While Franky is busy dealing with this latest labyrinthine plan, Allie has some issues of her own to handle. Kaz and Will pressure her to narc on Jake for selling her drugs. But she doesn’t. I mean, she thinks about it, but then Franky talks her out of it, worried that Joan might do something to hurt her little sister. And that’s pretty much it, really.
Even without Allie as a witness, Will tries to convince Vera that Jake is a slimy bastard, at which point Vera sheepishly informs Will that she and Jake are shacked up together. So again, that storyline fails to move forward either, although the tiniest seed of doubt has been planted in Vera’s mind.
UGH MEN ARE THE WORST. MAYBE I OUGHT TO JUST TAKE UP TENNIS AND BE DONE WITH IT.
Will never really stood a chance against Jake and Joan; he is just too straightforward and upright. But you’d think Kaz would have a trick or two up her sleeve. I mean, this was the woman who organized a bloody tampon revolt last season! But Kaz has been painfully subdued ever since the van accident, which strikes me as a real waste of Tammy Macintosh’s talent at simultaneously playing a crazed vigilante and an impassioned crusader for justice.
Instead of utilizing its deep bench of talent, the show just keeps passing the ball to Joan, even when there’s nothing for her to do. Like, this week all she manages are some threatening photographs, and mostly spends the episode playing herself in games of chess.
DAMMIT, I LOSE AGAIN.
I hate to single out whoever wrote this episode, but I’m trying to imagine typing this scene, which turns Joan into a caricature of a Bond villain, with a straight face. Joan hasn’t actually done anything since de-tonguing Juice, and her scenes are losing their tautness.
Case in point: the emotional climax of this episode occurs when Franky’s dad uses his plumbing equipment (which is roughly as sophisticated as a heart surgeon’s) to sneak her a walkie-talkie through the pipes.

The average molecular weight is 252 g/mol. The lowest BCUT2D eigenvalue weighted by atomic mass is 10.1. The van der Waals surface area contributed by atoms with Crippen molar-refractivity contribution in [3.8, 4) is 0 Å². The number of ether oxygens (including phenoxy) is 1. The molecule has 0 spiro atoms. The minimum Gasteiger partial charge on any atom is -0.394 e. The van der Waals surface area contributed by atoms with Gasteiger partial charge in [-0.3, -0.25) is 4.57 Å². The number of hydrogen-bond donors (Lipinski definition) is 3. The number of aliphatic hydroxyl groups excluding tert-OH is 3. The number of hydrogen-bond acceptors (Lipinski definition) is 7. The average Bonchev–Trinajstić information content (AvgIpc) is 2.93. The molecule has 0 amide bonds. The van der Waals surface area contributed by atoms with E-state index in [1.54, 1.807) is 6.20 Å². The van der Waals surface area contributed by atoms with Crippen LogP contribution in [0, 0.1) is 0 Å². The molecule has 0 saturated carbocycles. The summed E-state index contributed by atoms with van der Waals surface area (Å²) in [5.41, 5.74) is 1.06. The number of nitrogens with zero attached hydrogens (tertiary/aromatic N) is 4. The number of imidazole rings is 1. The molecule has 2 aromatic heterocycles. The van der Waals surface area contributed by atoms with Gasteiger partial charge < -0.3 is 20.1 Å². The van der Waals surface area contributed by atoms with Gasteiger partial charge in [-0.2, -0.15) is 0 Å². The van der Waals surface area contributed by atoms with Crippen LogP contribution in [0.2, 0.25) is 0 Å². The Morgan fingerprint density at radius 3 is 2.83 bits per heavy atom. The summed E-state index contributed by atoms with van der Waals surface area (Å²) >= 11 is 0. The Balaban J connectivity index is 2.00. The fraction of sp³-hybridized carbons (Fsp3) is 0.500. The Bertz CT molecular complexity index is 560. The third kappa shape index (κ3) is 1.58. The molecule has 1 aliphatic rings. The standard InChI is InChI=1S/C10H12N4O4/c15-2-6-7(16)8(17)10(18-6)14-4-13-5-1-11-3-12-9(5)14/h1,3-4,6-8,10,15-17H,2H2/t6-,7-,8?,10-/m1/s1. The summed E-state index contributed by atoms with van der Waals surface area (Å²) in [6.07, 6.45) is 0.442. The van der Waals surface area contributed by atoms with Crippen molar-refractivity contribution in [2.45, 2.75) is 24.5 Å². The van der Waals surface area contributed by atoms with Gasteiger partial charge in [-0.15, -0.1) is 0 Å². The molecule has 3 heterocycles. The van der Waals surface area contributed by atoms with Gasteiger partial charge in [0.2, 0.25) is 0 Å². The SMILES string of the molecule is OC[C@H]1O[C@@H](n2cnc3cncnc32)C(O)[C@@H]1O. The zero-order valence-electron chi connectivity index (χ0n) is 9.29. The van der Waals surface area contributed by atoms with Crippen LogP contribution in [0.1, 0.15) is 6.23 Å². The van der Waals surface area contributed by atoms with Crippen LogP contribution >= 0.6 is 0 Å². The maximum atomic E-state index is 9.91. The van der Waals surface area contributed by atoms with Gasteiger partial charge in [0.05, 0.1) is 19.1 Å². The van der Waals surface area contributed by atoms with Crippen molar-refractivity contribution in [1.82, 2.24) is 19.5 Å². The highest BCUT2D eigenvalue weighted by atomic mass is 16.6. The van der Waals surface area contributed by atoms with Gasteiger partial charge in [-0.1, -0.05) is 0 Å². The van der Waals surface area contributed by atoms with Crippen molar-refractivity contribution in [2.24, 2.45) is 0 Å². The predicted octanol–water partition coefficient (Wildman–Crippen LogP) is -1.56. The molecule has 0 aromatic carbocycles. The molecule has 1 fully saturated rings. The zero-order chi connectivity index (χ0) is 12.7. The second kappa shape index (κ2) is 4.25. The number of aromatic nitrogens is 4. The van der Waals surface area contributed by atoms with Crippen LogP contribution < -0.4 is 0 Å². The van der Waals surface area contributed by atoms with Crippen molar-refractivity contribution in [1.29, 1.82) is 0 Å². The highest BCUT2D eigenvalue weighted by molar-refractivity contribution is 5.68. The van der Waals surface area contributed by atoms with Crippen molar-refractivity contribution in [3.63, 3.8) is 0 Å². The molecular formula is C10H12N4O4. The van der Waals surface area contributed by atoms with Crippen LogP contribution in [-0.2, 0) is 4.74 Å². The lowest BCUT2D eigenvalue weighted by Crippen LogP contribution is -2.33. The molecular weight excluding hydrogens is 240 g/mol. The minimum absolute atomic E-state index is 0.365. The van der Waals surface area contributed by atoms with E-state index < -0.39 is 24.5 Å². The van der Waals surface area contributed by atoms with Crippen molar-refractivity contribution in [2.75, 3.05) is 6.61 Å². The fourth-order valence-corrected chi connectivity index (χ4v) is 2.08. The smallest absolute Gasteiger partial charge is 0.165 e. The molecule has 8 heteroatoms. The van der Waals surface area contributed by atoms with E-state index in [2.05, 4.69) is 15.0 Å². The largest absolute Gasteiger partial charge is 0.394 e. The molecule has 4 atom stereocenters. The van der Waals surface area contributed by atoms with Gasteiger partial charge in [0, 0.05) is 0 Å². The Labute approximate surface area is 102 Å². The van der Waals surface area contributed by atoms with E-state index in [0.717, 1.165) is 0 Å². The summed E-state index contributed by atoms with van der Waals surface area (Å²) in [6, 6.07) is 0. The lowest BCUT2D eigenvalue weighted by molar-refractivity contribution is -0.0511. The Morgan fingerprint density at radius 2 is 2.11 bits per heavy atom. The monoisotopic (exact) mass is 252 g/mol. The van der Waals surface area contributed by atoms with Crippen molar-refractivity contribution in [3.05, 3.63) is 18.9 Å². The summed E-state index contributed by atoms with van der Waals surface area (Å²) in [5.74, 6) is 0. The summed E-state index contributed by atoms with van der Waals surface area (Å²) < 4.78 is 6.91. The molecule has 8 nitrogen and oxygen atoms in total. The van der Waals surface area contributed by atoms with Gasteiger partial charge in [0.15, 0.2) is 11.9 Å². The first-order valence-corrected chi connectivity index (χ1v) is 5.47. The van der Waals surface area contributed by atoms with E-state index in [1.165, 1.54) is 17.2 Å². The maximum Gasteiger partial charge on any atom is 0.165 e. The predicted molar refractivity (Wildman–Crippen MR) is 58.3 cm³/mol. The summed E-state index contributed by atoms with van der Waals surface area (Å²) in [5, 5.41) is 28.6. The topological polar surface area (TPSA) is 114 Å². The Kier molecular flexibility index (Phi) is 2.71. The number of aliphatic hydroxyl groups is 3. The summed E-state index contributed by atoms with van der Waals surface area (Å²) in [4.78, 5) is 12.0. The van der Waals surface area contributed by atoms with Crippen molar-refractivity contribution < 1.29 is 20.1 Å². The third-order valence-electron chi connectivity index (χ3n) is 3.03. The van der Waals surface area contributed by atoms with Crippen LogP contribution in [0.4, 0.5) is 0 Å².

IF YOU LOVED “ESCAPE THROUGH THE AIR DUCTS,” THEN YOU’LL GO CRAZY FOR “WENTWORTH’S SEWERS GET A COLONOSCOPY.”
But, owing to inexplicably poor planning, Franky and Allie schedule the drop during Joan’s shower time, and for a moment she hears the metallic clanging of the walkie-talkie against the drain.
AM I HALLUCINATING? IS THAT ONE OF MY MENTAL ILLNESSES? IT’S SO HARD TO KEEP TRACK.
And you’re like, oh shit! Either Joan is going to find the radio or that scope is going to give us a look straight up into her personal plumbing! But neither of those things happen. Franky and Allie warn Papa Doyle in time, and get the radio through the kitchen pipes instead.
You’d think that at least the Liz and Sonia storyline would advance a little, but Sonia APOLOGIZES to Liz for yelling at her. (Poor Liz is laboring under the misapprehension that Sonia killed the awful detective, but honestly I hope she believes that forever, since she will definitely be heartbroken if she learns the truth.)
Really, the only thing that could be construed as a new development concerns Iman. In the course of investigating Iman’s Twitter feed, she discovers that one of the people hurling anti-immigrant sentiment at her was MIKE PARCHEESI HIMSELF.
We also learn that Iman has stolen Franky’s treasured kite necklace, but while it’s nice to know that this character has a role to play beyond eye candy, I’m still very confused about what this all means. Did Iman kill Mike because he was a xenophobic bastard? Or because she had some kind of secret vendetta against Franky?
HONESTLY I HOPE YOU DO SOMETHING EVIL. ALL THE OTHER VILLAINS ARE JUST PLANTING FLOWERS AND PLAYING CHESS.
So in the next few episodes, we’ll see Vera (hopefully) accepting the truth about Jake, Joan’s master plan revealed, Franky and Allie’s escape, and Liz and Sonia’s showdown. Hopefully that’s enough to keep the rest of the season action-packed, because while I can deal with Wentworth making me laugh, cry, rage, and swoon, I really can’t handle it making me yawn. So in the immortal words of Carly Rae Jepsen, let’s cut to the feeling.
See you next week!